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A few weeks ago, Amy Clark got in touch with me regarding a post I’d written a while back about working remotely. She later sent me a link to this video outlining the benefits of telecommuting.
I think allowing employees to work remotely can have tremendous benefits for both individuals and the company they work for, and it’s certainly something all business owners should consider. With half of my family in China, it’s important to me that I be able to work remotely on occasion so I can see them without spending my expensive vacation time on an airplane crossing the pacific. Therefore, when I look for work, this is an important part of the package. However, I’ve been on the other side of the table before too; I always had confidence that my people would do at least the work they were supposed to while working from home/remotely, but I also knew how frustrating it could be functioning as a machine when one or two people from the team existed in our meetings as an unstable Skype connection propped up on a desk.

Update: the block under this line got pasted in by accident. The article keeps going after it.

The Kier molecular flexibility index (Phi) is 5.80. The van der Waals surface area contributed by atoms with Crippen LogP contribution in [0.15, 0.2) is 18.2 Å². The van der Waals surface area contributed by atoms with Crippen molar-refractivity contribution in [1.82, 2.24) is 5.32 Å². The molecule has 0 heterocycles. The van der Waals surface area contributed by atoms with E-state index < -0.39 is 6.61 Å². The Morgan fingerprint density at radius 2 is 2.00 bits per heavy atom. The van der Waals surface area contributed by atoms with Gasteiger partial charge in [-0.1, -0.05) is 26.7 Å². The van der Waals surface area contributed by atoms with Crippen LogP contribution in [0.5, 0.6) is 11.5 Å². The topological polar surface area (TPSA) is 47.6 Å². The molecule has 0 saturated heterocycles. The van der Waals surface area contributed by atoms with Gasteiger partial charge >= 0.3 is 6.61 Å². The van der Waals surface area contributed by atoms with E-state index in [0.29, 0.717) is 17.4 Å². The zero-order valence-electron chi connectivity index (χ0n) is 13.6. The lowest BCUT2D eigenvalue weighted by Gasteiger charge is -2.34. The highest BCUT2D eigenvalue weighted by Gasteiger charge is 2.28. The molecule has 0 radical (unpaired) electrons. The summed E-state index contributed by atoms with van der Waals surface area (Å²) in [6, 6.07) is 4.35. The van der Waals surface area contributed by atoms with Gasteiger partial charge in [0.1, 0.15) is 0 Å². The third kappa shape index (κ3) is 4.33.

While I agree with nearly all of the points made in the video, I disagree with the commentary about and the community outrage that has risen over the decision Marissa Mayer, the new and kick-ass CEO of Yahoo!, made recently, outlawing remote workers.
I’ve constantly been surprised reading very highly opinionated pieces about this subject. I have opinions of my own on the matter, but what bothers me is that people fail to recognize just how opinionated the topic is. This decision isn’t about what’s right or wrong, or what’s best or worst; it’s about company culture. It’s about Mayer’s so-far-successful attempt to take a company that’s quickly failing and turn it around into the powerhouse it used to be. Has no one stopped to think that perhaps Yahoo!’s previous policy of letting people telecommute could have aided to the fact that its employees don’t really care that the company is failing? Or perhaps even that it’s a reason the company is failing?